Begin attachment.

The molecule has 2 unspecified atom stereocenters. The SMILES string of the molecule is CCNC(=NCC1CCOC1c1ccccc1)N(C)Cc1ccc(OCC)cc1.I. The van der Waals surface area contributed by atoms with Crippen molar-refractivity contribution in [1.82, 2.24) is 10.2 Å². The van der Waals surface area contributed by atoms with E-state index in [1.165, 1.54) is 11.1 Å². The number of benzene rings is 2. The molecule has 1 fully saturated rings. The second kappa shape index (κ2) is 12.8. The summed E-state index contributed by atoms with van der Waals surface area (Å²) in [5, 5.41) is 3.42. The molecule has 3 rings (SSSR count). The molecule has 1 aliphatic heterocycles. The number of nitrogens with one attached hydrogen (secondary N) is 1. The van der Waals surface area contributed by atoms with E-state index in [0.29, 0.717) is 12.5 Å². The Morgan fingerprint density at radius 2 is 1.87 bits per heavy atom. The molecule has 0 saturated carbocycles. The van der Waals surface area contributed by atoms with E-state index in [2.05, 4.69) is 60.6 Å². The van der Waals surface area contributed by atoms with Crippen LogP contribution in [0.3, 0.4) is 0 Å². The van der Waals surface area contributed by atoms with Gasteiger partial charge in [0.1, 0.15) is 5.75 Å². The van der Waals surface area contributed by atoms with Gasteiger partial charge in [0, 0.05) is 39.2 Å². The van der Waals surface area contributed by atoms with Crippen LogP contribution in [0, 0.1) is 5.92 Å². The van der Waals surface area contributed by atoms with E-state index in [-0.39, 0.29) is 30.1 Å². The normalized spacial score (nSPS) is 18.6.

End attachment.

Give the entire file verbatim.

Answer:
The molecule has 2 unspecified atom stereocenters. The SMILES string of the molecule is CCNC(=NCC1CCOC1c1ccccc1)N(C)Cc1ccc(OCC)cc1.I. The van der Waals surface area contributed by atoms with Crippen molar-refractivity contribution in [1.82, 2.24) is 10.2 Å². The van der Waals surface area contributed by atoms with E-state index in [1.165, 1.54) is 11.1 Å². The number of benzene rings is 2. The molecule has 1 fully saturated rings. The second kappa shape index (κ2) is 12.8. The summed E-state index contributed by atoms with van der Waals surface area (Å²) in [5, 5.41) is 3.42. The molecule has 3 rings (SSSR count). The molecule has 1 aliphatic heterocycles. The number of nitrogens with one attached hydrogen (secondary N) is 1. The van der Waals surface area contributed by atoms with E-state index in [0.29, 0.717) is 12.5 Å². The Morgan fingerprint density at radius 2 is 1.87 bits per heavy atom. The molecule has 0 saturated carbocycles. The van der Waals surface area contributed by atoms with E-state index in [2.05, 4.69) is 60.6 Å². The van der Waals surface area contributed by atoms with Crippen LogP contribution in [0.3, 0.4) is 0 Å². The van der Waals surface area contributed by atoms with Gasteiger partial charge in [0.1, 0.15) is 5.75 Å². The van der Waals surface area contributed by atoms with Gasteiger partial charge in [0, 0.05) is 39.2 Å². The van der Waals surface area contributed by atoms with Crippen LogP contribution in [0, 0.1) is 5.92 Å². The van der Waals surface area contributed by atoms with E-state index in [-0.39, 0.29) is 30.1 Å². The normalized spacial score (nSPS) is 18.6.